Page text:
Wrestling News: Ravi Dahiya has resumed mat training at Chhatrasal stadium and says that it is proving beneficial to his quest for the Olympic medal. The 23-year-old wrestler has been staying at the famed wrestling academy since the lockdown due to covid was enforced on March 22. And after three months of individual training, he has now started practising with dummies. “It feels good to train my moves on the mat. I had been doing individual training but now returning to the playing field is a great experience”.
Ravi is amongst the four wrestlers who have qualified for the Tokyo Olympics which have been postponed to next year due to the pandemic. He says that by resuming mat training he has already taken a step ahead of many of his competitors in the 57kg weight class. “Yes, sparring is not allowed and we are following the government guidelines and therefore have resorted to training with dummies. Sparring would help us improve a lot but dummy training is not bad too,” adding that dummy has made him practice new moves without worrying about injuries.
No homemade butter, ghee amid covid lockdown
Ravi’s father Rakesh Dahiya for past 13 years travelled 35km from his village in Sonepat to deliver milk, ghee, butter and other products to fulfill the wrestler’s diet. But due to the COVID-19 lockdown, it has now stopped. “When the lockdown was imposed, initially my father used to travel to the venue every day from Nahri (village). But as more restrictions came into force and with the rise in numbers of cases in Delhi, I told him to stay back at home,” adding that he has talked to a dairy farmer nearby until things get normal.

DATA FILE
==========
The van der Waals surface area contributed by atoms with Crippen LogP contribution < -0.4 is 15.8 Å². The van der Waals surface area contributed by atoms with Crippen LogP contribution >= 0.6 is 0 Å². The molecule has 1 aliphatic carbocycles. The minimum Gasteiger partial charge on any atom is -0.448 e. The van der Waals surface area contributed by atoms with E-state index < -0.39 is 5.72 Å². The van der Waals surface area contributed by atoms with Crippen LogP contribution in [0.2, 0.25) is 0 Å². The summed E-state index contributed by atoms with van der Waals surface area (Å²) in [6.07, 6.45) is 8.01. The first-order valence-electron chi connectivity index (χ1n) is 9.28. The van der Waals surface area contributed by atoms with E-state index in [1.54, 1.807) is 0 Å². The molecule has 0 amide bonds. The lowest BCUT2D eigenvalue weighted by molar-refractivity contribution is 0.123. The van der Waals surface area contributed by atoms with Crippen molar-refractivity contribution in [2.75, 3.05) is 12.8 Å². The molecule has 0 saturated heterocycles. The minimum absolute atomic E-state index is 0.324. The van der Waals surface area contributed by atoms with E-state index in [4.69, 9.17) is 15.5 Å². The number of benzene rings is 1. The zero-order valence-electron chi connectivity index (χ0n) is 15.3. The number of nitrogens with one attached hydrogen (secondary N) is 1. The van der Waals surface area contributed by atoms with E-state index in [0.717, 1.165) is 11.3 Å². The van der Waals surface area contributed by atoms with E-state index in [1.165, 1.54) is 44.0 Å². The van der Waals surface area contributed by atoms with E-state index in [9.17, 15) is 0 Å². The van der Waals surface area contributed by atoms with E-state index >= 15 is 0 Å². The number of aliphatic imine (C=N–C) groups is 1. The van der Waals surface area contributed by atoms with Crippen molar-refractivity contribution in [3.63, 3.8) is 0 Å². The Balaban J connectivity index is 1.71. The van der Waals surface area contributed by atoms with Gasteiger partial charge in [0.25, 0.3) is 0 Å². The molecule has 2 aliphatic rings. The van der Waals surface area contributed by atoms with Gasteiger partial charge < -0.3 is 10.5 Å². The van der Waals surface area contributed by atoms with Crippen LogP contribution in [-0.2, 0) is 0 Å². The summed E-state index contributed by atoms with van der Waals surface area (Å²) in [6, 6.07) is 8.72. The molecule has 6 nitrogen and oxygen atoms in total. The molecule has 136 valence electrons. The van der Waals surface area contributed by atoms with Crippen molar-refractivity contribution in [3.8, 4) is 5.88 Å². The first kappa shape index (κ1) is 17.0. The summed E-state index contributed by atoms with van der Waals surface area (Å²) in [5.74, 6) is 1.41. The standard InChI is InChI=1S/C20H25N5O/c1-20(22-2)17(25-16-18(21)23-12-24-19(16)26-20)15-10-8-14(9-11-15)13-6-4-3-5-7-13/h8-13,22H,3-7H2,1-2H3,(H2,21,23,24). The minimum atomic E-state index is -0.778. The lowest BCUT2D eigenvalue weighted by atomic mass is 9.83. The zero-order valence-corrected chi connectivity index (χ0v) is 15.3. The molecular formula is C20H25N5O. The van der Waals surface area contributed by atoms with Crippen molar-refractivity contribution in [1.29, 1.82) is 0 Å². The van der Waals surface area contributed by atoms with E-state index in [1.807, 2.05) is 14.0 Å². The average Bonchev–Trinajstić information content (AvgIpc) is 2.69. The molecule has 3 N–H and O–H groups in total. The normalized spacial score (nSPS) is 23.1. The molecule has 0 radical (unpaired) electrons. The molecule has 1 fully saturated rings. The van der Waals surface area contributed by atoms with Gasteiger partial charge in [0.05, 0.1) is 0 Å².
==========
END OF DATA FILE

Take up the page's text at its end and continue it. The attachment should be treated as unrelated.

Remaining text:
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Learning wrestling moves from the best
Until training resumes at full scale at Chhatrasal Akhada, twin Olympic medallist Sushil Kumar has donned the coaching cap. “He is no less than a myth. It is very difficult to win one Olympic medal and he has two. He won his first Olympic medal when I was just 11. He never misses his training no matter the situation. It is an inspiration to all the young wrestlers,” the world medallist said.
The grappler will be playing his first Olympics when the games land in Tokyo next year. He confirmed India’s quota in 57kg freestyle after winning bronze at the Nur-Sultan world championships. With one year to go, Dahiya is now learning the “art of wrestling” from his senior-counterpart.
“He comes and trains with us in the morning and evening. Post-training, he would give me tips on how to keep improving my techniques. Leg-defence has always been a concern for Indian wrestlers. And now, with time as our ally, he is helping me improve it. He would personally demonstrate the moves to us keeping social distance,” the Asian champion concluded.